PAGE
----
CAP4GI: Improving Green infrastructure, biodiversity and ecosystem services in Common Agricultural Policy
Farms can make a critical contribution to protecting our native biodiversity through effective environmental measures and the provision of landscape elements and structures (e.g. field margins, hedges, etc.). But how can agricultural policy instruments be designed so that they empower farms and motivate them to protect biodiversity? What do farmers need so that they can do more for the environment, nature and biodiversity? What criteria can they use to determine which measures to implement?
Agriculture faces a multitude of challenges, possibly more than any sector. There is a need to reduce greenhouse gas emissions and improve animal welfare. At the same time, the sector must adapt to the impact of climate change in order to not endanger the income security of farmers. Then there is the decline in biological diversity, which continues unabated, a result of the loss of habitats inside and outside of agricultural land.
What is green infrastructure (GI)?
Green infrastructure includes natural and semi-natural landscape elements and other measures to promote agricultural biodiversity such as hedges, groups of trees, field margins, fallow land. These provide animals and plants with habitat, food, shelter and the possibility to reproduce. In order to promote biodiversity on agricultural land, there must not only be more of these landscape elements, they must also be placed in such a way that they form a network and also give the different species the opportunity to move and spread into new areas.
The Common Agricultural Policy (CAP) of the EU
In the EU, the Common Agricultural Policy (CAP) is the most important funding instrument for influencing the design of the agricultural landscape. At around 378 billion euros, it accounts for almost a third of the entire EU budget for 2021-2027. At the same time, payments from the CAP represent a significant proportion of farm income. Both illustrate the leverage that a more biodiversity-friendly CAP could have.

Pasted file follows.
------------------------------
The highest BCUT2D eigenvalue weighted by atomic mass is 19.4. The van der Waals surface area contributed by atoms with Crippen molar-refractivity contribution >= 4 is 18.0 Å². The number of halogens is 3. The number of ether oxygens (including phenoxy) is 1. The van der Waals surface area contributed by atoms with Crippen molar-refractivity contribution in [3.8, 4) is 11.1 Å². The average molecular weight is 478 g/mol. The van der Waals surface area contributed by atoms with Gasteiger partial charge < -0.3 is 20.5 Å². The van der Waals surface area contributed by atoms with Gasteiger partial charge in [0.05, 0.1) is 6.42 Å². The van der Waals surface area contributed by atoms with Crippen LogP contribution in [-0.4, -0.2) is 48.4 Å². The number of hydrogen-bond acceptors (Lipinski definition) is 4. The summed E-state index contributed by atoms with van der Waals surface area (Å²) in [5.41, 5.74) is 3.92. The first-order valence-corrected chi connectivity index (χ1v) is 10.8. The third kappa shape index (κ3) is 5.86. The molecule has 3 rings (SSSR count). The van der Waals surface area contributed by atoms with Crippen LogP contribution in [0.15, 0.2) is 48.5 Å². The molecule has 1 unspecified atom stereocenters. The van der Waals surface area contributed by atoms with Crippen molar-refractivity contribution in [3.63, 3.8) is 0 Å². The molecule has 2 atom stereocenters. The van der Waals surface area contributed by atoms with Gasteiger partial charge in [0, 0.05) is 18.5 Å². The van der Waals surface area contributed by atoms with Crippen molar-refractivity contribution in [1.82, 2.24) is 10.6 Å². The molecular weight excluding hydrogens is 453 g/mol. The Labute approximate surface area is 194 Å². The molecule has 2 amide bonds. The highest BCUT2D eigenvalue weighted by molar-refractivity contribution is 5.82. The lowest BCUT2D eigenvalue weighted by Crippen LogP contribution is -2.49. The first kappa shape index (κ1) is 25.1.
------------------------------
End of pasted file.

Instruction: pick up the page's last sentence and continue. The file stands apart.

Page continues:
Number (or token)
The EU CAP accounts for around a third of the EU budget.
While the outcome of the current CAP reform is viewed critically by science and environmental organisations, there is an opportunity to further improve its positive elements. These include, for example, the agri-environmental measures, which will continue to gain in importance in the future. On the one hand, ecological control at the landscape or ecosystem level must improve. On the other, it is important to design the funding in such a way that it effectively addresses the implementation barriers that farmers face.
The goals of the CAP4GI project
As part of the Biodiversity Conservation Research Initiative (FEdA) of the Federal Ministry of Education Research (BMBF), the CAP4GI project aims to identify ways in which the ecological effectiveness of measures can be improved through a landscape-based approach. Particular attention is paid to leverage points that make it possible to transfer measures to different socio-economic contexts.
BMBF Research Initiative for the Conservation of Biodiversity (FEdA)
The project also aims to gain a deeper understanding of the decisions that farmers make – this is intended to promote cooperation between farmers in nature conservation measures. In addition, recommendations and possible solutions are to be developed for the current and future CAP to support the ecologically more effective – as well as economically and organisationally more realistic – design of the measures.
Working with farmers
The design of sustainable agricultural policy measures is unthinkable without the participation of farms. For this reason, the project team relies on close exchange and cooperation with farmers and other stakeholders. To this end, there are exchange platforms with farmers in three project regions each in Baden-Württemberg and Thuringia. On the one hand, this is about the problems and needs farmers have when implementing biodiversity-promoting measures. On the other, the platforms also offer farmers the opportunity to develop solutions for the project regions on their own.
On state-wide exchange platforms in Thuringia and Baden-Württemberg, actors from administration and politics can also enter into direct exchange with farmers and get involved in process design.
The project is coordinated by adelphi research gGmbH and implemented together with five partners. It runs from November 2021 to October 2024 and is funded by the Federal Ministry of Education and Research (BMBF) as part of the Research Initiative for the Preservation of Biodiversity (FEdA).